Football

I Saw Roma Ultras Attack Liverpool Fans Last Night

They came with hammers, belts, bats and ropes, and left a fan fighting for his life.
April 25, 2018, 4:41pm
(Photo by Oscar Rickett)

Suddenly they were there. The Albert pub is a Liverpool football club landmark. It sits on the boundary of Anfield, in front of the Kop. It's a place to gather before games, to sing songs, meet friends and try to fight your way to the bar. Last night, at about ten minutes past seven, 35 minutes before the Champions League semi-final between Liverpool and AS Roma kicked off, I was among a small group of fans milling around in front of the Albert.

We were outside the Albert and then, out of nowhere, so were 50 or so Roma fans. Ultras – the hardcore – in balaclavas and face scarves, swinging belts and bats and ropes, singing a song about Liverpool, hissing it at us as they appeared in front of us. Ratty guys in in pre-distressed jeans and big white trainers. One of them was carrying a hammer. One of them had what looked like a hangman's noose in his hand.

It was a routine face-off, and then it wasn't. There was a flurry, a blur of activity, a belt was swung and then there he was, a middle-aged man laid out on the floor, a few yards from me, unconscious. A minute or so before I'd noticed him, noted that he was about the nearest one of us to the ultras. From where I was standing, he could not have looked more harmless. A middle-aged man minding his own business in front of the pub. A fan standing outside the ground before the game, taking it all in. And then he was on the ground.

The ultras charged and we, the Liverpool fans, scattered. Then, in a moment of collective realisation, we came back on ourselves, understanding that surely there were more of us than there were of them.

Fighting had broken out all around the Albert, but the man still lay unmoving in the midst of it all. He must have remained like that for at least five minutes. With the ultras intent on attack, it was hard to know what to do. Everywhere was confusion.

Paramedics showed up and a path was cleared to him. The police had been nowhere to be seen, and when they finally showed up, a teenage boy next to me – a Liverpool fan – went for them. Furious and upset, he wanted to know where they'd been, he wanted to know why they hadn't been doing their job.

It had seemed as though the Roma contingent had come out of nowhere, but in fact they had come down Venmore Street and out onto Walton Breck Road, which runs past the Albert and the Kop. I got in between the police and the teenage boy. "Tell him to calm down," they told me.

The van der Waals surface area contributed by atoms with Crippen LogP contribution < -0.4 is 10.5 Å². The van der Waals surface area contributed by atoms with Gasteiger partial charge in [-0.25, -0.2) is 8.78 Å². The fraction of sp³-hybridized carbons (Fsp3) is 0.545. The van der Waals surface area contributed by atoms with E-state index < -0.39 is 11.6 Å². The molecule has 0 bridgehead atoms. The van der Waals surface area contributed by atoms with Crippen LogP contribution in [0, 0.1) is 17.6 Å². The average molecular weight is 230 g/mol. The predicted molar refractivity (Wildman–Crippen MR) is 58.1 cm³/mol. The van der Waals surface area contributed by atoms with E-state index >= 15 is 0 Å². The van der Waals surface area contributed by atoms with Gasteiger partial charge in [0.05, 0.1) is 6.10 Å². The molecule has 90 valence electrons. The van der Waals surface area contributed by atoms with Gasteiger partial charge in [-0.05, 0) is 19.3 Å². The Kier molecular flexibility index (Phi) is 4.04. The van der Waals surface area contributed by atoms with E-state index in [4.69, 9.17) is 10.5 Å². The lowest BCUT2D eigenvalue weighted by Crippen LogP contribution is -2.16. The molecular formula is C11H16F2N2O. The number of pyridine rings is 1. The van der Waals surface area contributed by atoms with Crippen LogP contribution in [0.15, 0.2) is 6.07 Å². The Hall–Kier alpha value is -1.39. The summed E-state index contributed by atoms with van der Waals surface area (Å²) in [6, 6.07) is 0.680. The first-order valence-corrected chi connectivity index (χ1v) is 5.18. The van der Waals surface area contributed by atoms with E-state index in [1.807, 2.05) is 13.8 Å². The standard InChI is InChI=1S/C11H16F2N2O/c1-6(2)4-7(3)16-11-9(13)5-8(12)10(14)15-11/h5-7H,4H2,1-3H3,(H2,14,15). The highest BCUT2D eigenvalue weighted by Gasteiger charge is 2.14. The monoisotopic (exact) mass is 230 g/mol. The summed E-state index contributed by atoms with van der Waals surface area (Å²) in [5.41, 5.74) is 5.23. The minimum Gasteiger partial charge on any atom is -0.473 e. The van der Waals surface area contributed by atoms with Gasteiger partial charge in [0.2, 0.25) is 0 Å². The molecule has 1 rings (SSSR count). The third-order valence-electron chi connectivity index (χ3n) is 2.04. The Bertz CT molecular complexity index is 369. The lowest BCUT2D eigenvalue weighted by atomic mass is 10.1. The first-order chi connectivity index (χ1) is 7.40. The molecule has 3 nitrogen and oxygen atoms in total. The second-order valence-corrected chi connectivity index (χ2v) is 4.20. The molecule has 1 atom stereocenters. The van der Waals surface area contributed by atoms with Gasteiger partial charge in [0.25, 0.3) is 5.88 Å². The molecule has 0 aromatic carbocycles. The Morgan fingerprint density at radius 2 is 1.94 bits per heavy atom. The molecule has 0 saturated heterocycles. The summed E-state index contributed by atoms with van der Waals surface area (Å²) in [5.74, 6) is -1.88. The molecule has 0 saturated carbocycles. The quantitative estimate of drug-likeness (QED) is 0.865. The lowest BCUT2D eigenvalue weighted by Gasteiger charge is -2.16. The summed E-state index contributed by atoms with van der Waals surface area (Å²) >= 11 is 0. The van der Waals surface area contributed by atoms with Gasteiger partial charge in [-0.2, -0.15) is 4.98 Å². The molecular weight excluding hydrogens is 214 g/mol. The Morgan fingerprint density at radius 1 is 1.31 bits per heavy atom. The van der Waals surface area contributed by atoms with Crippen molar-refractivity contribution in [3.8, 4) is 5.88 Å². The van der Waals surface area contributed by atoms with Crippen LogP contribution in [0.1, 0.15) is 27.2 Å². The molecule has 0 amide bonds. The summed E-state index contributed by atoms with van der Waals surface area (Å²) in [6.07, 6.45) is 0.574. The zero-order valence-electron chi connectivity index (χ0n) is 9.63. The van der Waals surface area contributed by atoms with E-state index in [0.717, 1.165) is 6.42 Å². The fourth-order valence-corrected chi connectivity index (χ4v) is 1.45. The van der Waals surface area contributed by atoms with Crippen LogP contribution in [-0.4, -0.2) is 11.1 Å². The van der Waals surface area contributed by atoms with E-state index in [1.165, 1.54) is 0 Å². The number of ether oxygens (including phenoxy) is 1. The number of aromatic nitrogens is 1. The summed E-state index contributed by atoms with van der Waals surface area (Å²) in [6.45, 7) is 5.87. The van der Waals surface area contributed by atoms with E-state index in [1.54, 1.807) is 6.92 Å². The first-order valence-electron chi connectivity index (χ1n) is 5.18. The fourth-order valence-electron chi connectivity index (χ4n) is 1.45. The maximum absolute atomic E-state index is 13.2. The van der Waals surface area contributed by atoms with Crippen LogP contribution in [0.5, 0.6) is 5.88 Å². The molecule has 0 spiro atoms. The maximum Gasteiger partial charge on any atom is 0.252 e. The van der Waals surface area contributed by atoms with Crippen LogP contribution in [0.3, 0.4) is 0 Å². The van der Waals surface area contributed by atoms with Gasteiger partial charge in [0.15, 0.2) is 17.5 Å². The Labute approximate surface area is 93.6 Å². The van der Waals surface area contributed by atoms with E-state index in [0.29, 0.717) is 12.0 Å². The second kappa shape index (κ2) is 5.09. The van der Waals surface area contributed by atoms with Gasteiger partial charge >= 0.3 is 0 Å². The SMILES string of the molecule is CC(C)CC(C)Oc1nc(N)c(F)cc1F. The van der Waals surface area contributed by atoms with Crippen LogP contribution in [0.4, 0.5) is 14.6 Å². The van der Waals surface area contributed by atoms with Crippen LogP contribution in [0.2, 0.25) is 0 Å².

(Photo by Oscar Rickett)

The middle aged man was, by this point, being attended to by paramedics. His name is Sean Cox, a 53-year-old from County Meath in Ireland, a man described as a long-standing and popular member of the St Peter's GAA football club in his hometown of Dunboyne. Two men from Rome, aged 25 and 26, have been arrested on suspicion of attempted murder. Sean Cox is in the Walton Neurological Centre. Merseyside Police confirmed that he suffered a head injury and that his "condition is described as critical".

Inside the ground, only a small minority of fans knew what had happened. It gave the game an edge for some of us, a feeling that justice needed to be served. I thought of the range of feelings the ambush had provoked: shame at having retreated, fear of what might happen, and that confusing, dreadful excitement that can come from violence. I thought of Sean Cox, though I didn't know his name at the time.

After the game – the incredible game, a game that had us on the Kop looking at each other in amazement – I walked back to where I was staying, next to Toxteth cemetery. A-roads and Victorian buildings, seagulls and the moon coming out from behind the clouds, fans singing Allez allez allez. I got back to my room and found out about Sean Cox, found out he was in a critical condition.

This morning, BBC Radio Four reported on fights "between" Roma and Liverpool fans. That's not what it looked like to me. What it looked like was an ambush on fans who didn't want to fight by fans who did want to fight. AS Roma have condemned the actions of a "minority" of their fans, though this is by no means the first time this has happened.

In a statement of support for Sean Cox, Liverpool's captain Jordan Henderson wrote on Instagram that, "He came to watch a football match and support our team – the only result that matters to us is that he recovers and can return home to be with his family and loved ones".

@oscarrickettnow